Boating is not allowed on certain segments of the south shoreline of Lake McDonald with any motorized watercraft for the safety of the general public using the beaches for swimming. Motorized watercraft are prohibited within an area extending into the water 300 feet perpendicular to the shoreline. Additional prohibited sections are: from the outlet of the lake, extending eastward about 60 yards west of the existing concession boat dock facility and from the Apgar Amphitheater eastward to where the shoreline meets Going-to-the-Sun Road.
Required Gear for boaters
-Personal flotation devices (Type I, II, III or V). Everyone on board must have one! Throwable (Type IV) flotation devices like cushions are no longer acceptable as substitutes.
-A USCG approved flame arrestor must be on each carburetor on inboard gas engines.
-Fire extinguishers (Type B-1) or a fixed fire extinguisher system for all outboard engines with enclosed fuel compartments.
-A horn or other sound-producing device is required for motorboats that are 16 feet or longer.
-Navigations lights. Required for motorboats and sailboat used between sunset and sunrise.
Prohibited Activities in Glacier National Park
-Reckless or negligent boat handling that endangers or is likely to endanger the lives of others.
-Boat handling by anyone under the influence of drugs or alcohol.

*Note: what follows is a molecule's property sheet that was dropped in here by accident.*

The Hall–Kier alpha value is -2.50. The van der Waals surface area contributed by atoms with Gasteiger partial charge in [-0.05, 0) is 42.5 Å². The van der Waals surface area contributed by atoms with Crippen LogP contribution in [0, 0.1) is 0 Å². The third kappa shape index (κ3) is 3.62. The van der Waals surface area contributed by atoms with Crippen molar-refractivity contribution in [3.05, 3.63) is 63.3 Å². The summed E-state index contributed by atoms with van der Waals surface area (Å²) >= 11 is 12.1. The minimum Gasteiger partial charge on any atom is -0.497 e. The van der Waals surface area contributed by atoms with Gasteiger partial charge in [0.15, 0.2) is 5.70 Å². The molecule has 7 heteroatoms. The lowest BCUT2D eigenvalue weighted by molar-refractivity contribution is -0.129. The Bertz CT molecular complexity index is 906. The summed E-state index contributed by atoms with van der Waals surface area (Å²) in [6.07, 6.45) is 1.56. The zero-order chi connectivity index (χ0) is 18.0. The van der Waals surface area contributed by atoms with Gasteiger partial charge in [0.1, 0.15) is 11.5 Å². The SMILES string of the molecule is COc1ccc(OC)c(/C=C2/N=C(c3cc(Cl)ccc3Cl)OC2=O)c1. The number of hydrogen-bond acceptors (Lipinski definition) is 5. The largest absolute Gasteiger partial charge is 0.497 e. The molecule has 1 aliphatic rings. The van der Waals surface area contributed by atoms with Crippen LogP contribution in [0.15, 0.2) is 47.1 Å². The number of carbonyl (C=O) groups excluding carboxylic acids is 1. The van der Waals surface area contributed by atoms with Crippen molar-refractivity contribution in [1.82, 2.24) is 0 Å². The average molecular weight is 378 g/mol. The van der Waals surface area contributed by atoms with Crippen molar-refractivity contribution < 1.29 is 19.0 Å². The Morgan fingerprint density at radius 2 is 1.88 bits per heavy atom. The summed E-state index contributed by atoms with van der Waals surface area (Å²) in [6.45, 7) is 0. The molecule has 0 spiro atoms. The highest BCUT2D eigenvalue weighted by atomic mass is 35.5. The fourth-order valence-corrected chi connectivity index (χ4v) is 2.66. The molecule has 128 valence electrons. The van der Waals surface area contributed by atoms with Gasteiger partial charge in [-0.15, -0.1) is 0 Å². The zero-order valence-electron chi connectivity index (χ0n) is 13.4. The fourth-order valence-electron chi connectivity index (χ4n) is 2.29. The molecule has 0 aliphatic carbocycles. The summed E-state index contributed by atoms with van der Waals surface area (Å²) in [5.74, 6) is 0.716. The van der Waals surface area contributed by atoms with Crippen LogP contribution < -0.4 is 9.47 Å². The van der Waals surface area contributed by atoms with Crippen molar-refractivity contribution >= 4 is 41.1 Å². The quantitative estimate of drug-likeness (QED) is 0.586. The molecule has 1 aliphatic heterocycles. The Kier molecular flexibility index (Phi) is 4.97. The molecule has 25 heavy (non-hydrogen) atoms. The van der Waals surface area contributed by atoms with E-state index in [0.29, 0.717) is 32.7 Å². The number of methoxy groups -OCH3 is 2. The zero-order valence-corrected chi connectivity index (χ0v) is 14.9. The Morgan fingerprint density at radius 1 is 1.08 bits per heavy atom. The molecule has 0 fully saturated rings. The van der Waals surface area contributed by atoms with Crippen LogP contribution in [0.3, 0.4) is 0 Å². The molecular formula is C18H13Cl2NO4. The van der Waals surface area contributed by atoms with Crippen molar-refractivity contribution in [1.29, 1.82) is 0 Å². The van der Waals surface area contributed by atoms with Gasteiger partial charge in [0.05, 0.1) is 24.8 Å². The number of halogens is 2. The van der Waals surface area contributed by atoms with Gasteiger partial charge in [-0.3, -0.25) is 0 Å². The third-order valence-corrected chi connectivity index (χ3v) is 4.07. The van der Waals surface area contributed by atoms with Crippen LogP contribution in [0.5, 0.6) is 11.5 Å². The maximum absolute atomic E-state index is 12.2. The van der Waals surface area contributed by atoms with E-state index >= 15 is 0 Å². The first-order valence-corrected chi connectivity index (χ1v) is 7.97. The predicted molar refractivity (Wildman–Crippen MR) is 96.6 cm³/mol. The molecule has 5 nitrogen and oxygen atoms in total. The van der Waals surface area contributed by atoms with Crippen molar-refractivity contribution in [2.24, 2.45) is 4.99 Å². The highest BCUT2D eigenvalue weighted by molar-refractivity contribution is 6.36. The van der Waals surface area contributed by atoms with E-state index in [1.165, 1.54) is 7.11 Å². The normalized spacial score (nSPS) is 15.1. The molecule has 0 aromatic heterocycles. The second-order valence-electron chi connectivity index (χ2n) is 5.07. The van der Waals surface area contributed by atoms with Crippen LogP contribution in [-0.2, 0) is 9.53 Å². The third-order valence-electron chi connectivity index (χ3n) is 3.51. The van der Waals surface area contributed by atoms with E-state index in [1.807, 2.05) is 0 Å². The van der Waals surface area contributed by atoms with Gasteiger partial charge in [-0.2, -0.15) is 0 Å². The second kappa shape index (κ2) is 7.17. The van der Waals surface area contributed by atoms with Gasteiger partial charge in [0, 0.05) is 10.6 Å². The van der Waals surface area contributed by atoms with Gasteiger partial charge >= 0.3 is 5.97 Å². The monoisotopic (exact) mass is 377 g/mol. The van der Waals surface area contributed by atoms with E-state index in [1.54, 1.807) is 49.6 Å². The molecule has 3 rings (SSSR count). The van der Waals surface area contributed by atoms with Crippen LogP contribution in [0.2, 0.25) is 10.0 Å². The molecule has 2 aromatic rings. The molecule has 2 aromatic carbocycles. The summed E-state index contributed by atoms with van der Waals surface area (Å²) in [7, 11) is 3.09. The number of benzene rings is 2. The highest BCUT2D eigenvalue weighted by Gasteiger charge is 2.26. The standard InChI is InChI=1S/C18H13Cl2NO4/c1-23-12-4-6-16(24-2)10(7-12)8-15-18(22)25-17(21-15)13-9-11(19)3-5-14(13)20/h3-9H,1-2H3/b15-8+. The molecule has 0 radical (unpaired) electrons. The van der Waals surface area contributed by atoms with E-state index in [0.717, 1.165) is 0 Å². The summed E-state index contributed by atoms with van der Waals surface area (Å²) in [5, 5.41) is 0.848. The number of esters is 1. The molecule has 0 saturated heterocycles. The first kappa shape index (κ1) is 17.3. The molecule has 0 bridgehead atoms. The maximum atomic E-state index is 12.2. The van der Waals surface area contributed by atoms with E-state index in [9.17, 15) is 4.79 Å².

-Installation of any obstruction in the water.
-Operating a vessel in excess of 5 mph within 100 feet of a diver’s marker, a downed skiers or a swimmer.
-Throwing trash, toilet waste or debris of any kind into the water.
-Riding on transom, funwales or foredeck while the boat is going more than 5 mph.
-Swimming from the boat while the boat is moving.
-Interference with other vessels or with proper and free waterway navigation.
-Leaving the boat unattended for more than 24 hours without authority from the superintendent or his/her authorized representative.
-Using trailers to recover or launch vessels anywhere other than at a designated boat launch.
In the Case of Accidents
You must find a Glacier National Park ranger to report any boating accident which has resulted in property damage, personal injury or death within 24 hours of the incident. At the time of the accident, you must supply the boat operator’s name and address, along with the identification information for the boat in writing to any person injured or to the owner of any property damaged. Also, in general, boaters should help anyone who needs it while in park waters.
Water skiing is permitted only on Lake McDonald and St. Mary Lake from sunrise to sunset. To ski, you must have at least two people in the boat while someone is skiing (one to drive and one to constantly watch the skier). Each person must have a USCG approved lifesaving device (a life jacket). Ski belts are no longer acceptable. Towing skiers is prohibited within 100 feet of any person swimming or diving.
Federal regulation bans the use of any watercraft that exceeds 82 decibels of sound within Glacier National Park. Check your engine’s decibel levels if you are operating a high-powered vessel to make sure it is in compliance. Strictly enforced!
By Amanda May